GROUNDWATER MONITORING IN THE BIG SPRING BASIN 1988-1989: A SUMMARY REVIEW
R.D.Libra, G.R.Hallberg, J.P. Littke, B.K.Nations, D.J.Quade, R.D. Rowden
Iowa Department of Natural Resources, Geological Survey Bureau,
Technical Information Series 21, 1991, 29 p.
The Big Spring Basin is a 103 sq. mi. groundwater basin in Clayton County, Iowa. Precipitation, groundwater discharge, and the concentrations and loads of various chemicals have been monitored within and around the basin since 1981. This report summarizes the results of monitoring at Big Spring itself and for the Turkey River during water years (WYs) 1988 and 1989. This period was characterized by extreme drought, and was the driest consecutive two-year period in the state's history. Precipitation totals for the basin were 22.94 inches in (WY) 1988 and 24.32 inches in WY 1989. These totals were 70% and 74% of the long-term average precipitation of 32.97 inches. The drought conditions severely limited groundwater recharge and runoff. Groundwater discharge from the basin to the Turkey River totaled 26,000 acre-feet in WY 1988 and 12,700 acre-feet in WY 1989, the latter figure being the lowest annual discharge measured during the WY 1982 through 1989 period of record at Big Spring. Discharge rates generally declined slowly across the period, with a minimum monthly average of 12 cubic feet/second occurring in July 1989. Average discharge of the Turkey River at Garber was 436,000 and 220,000 acre-feet, respectively, for these water years, equivalent to 65% and 32% of the long-term average discharge.
Flow-weighted mean nitrate concentrations at Big Spring were 43 mg/L in WY 1988 and 25 mg/L in WY 1989. The total load of nitrate-nitrogen discharged by the groundwater system was 672,000 pounds in WY 1988 and 195,000 pounds in WY 1989. The nitrate concentration and load for WY 1989 was the lowest recorded since monitoring began at Big Spring. Nitrate concentrations in general declined slowly across the period, in a manner similar to the rate of discharge. For the Turkey River, flow-weighted mean nitrate concentrations were 23 mg/L and 12 mg/L, respectively, in WYs 1988 and 1989. Total nitrate-nitrogen discharged by the river was about 6 million pounds in WY 1988 and 1.6 million pounds in WY 1989.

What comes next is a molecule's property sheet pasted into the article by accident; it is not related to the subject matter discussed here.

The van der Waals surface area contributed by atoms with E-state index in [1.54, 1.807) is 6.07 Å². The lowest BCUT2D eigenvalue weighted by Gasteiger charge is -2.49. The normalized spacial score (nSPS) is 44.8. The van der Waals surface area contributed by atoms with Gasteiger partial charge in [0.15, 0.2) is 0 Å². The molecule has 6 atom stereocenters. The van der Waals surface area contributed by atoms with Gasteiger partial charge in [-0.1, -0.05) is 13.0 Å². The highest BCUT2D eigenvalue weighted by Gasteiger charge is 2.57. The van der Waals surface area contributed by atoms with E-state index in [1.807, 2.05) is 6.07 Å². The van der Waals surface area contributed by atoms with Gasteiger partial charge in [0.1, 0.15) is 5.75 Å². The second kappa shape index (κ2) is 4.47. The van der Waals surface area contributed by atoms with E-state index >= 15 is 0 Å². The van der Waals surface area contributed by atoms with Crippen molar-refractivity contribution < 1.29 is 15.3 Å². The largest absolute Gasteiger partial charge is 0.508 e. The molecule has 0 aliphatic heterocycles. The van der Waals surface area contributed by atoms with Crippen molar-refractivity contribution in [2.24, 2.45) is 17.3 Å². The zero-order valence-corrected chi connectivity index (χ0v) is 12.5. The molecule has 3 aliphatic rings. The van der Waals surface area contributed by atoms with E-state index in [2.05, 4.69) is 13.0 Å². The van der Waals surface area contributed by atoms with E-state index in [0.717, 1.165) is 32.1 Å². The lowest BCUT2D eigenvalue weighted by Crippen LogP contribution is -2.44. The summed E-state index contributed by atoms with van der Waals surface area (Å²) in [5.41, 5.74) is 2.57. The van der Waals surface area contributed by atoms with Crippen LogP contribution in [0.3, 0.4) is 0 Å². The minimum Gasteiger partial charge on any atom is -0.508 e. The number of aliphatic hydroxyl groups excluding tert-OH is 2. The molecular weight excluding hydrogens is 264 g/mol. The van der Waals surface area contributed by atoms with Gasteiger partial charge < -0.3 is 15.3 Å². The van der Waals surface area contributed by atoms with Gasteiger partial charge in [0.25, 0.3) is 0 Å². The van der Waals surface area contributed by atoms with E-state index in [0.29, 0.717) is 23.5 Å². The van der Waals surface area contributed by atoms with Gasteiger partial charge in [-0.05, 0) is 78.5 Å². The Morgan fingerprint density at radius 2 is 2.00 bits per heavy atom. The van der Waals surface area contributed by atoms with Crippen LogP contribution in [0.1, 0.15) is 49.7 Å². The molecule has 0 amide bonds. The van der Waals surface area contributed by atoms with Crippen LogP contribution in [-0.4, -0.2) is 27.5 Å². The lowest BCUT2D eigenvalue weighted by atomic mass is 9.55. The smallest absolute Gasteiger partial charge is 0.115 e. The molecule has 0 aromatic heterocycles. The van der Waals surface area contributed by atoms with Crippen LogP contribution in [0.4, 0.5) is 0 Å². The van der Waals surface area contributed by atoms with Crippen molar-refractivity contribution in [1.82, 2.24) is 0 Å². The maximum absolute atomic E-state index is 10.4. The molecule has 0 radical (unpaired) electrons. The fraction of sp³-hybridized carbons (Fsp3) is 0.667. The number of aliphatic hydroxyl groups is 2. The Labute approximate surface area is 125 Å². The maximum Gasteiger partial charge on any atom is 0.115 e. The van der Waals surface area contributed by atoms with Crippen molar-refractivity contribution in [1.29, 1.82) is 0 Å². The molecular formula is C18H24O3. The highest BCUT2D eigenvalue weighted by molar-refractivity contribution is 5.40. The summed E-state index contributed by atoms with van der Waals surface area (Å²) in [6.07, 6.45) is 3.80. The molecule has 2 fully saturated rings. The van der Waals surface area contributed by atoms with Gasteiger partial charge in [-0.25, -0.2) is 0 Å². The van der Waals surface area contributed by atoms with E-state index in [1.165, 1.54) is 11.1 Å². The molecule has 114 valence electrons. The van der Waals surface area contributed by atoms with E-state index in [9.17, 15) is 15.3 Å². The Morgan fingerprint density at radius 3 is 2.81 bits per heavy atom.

Atrazine is the most consistently detected herbicide in Big Spring groundwater. WY 1988 showed the lowest flow-weighted mean atrazine concentration (0.13 µg/L), the lowest total atrazine load (9.2 pounds), and the lowest frequency of atrazine detections (75%) for the WY 1982 through 1989 period of record. During WY 1989 these parameters increased to 0.61 µg/L, 21.2 pounds, and 88%, respectively. Cyanazine was the only other herbicide detected in WY 1988; cyanazine, alachlor, and metolachlor were detected in WY 1989. Concentrations and frequency of detection for herbicides did not follow the generally slow declining trend exhibited by discharge rates and nitrate concentrations. During WY 1988, the Turkey River discharged about 407 pounds of atrazine at a flow-weighted mean concentration of 0.34 µg/L. During WY 1989, the atrazine load was 571 pounds at a flow-weighted mean concentration of 0.95 ug/L.
An overview of groundwater discharge, nitrate, and atrazine data for the WY 1982 through 1989 period indicates that while nitrate concentrations and loads vary in a parallel fashion with discharge, atrazine concentrations and loads do not. Rather, relatively higher concentrations and loads have occurred during years with lower discharges. Discharge rates and contaminant concentrations and loads have varied by factors of two to six across the period of record at Big Spring, underscoring the need for long-term monitoring for the understanding of natural systems.